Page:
Am I Losing My Mind - Or Is It My Hormones?

The menopausal transition is fraught with several well-known physical symptoms including hot flashes and skin and hair changes. What are not as well known, but just as problematic, are the psychological symptoms that may manifest during this time. Many are familiar with the hormonal connection in PMS and post-partum, but the same hormone fluctuations that contribute to those issues are at work during perimenopause as well. Depression, anxiety, attention issues, and insomnia are common complaints that may develop for the first time during perimenopause or may be recurrent issues from the past. Maybe you wouldn’t use such clinical terms, but do you find yourself weeping at commercials? Being testy with your partner for no reason? Losing your car in the parking lot? Waking frequently at 1-3am? Feeling tired or anti-social? Many women simply, often tearfully, describe just not feeling like themselves.

 

There are several possible underlying contributing factors that should be excluded, like frank psychiatric illness, sleep disorders, thyroid disease and nutritional deficiencies. However, there has been research confirming that these naturally occurring changes in hormones during menopause are enough to contribute to psychological symptoms. Though we are in the infancy of understanding the connection between hormones and the brain, there is a relationship between hormone levels and neurotransmitters that play a role in mood disorders. We know that serotonin-reuptake inhibitors like Effexor and Lexapro not only help with the physical symptoms like hot flashes, but also improve mood, sleep and quality of life in some patients. Vyvanse has been shown to help with attention and concentration difficulties during perimenopause. Gabapentin has been shown to help with sleep, depression, pain and hot flashes. The reverse holds as well: Progesterone has well known antianxiety and sleep promoting properties and estrogen can be an effective antidepressant in many women. Decreased levels of both DHEA and testosterone have been noted in women suffering with depression and anxiety.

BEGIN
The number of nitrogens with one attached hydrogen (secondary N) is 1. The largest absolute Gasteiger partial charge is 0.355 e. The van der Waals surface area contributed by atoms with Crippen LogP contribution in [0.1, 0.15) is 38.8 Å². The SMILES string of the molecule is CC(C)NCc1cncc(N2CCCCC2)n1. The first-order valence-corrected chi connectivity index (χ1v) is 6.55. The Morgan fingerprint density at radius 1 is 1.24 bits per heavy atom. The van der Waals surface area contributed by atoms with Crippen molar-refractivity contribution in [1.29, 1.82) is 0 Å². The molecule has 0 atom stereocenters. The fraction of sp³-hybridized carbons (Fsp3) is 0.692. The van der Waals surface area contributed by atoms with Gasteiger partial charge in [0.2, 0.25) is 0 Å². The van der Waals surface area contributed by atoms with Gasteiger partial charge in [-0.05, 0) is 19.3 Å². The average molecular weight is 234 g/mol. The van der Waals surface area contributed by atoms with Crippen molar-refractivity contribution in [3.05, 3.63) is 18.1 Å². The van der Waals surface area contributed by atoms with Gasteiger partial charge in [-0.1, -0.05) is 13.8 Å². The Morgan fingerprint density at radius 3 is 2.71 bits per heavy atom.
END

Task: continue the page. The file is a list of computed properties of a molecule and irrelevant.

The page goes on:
Depending on the severity of presenting problems and patient preference, several treatment options are available, including diet, exercise and lifestyle changes, herbal and nutrition supplements, acupuncture, as well as the aforementioned hormones and medications. Research supports the role of alcohol and sugar avoidance in attention issues, depression, anxiety and insomnia at all life stages. Acupuncture, exercise, and yoga have been shown to improve mood, sleep and hot flashes. Chinese herbal medicine, Black Cohosh, St. John’s Wort, Maca, Magnolia and soy isoflavones have been shown to help decrease anxiety, depression, insomnia and hot flashes in some women. Research shows that cognitive behavioral therapy and meditation are effective treatments for anxiety, depression, and insomnia from any cause and may have a role in a comprehensive treatment plan.

 

The take-home message is that psychological symptoms are common in the menopausal transition and may be more severe than the physical symptoms in some women. There is no right answer in terms of treatment and like many medical therapies, a few may need to be tried before finding the right one for each individual. With the help of a skilled practitioner, you can find the right combination of treatments that will help you get started on the road to wellness today.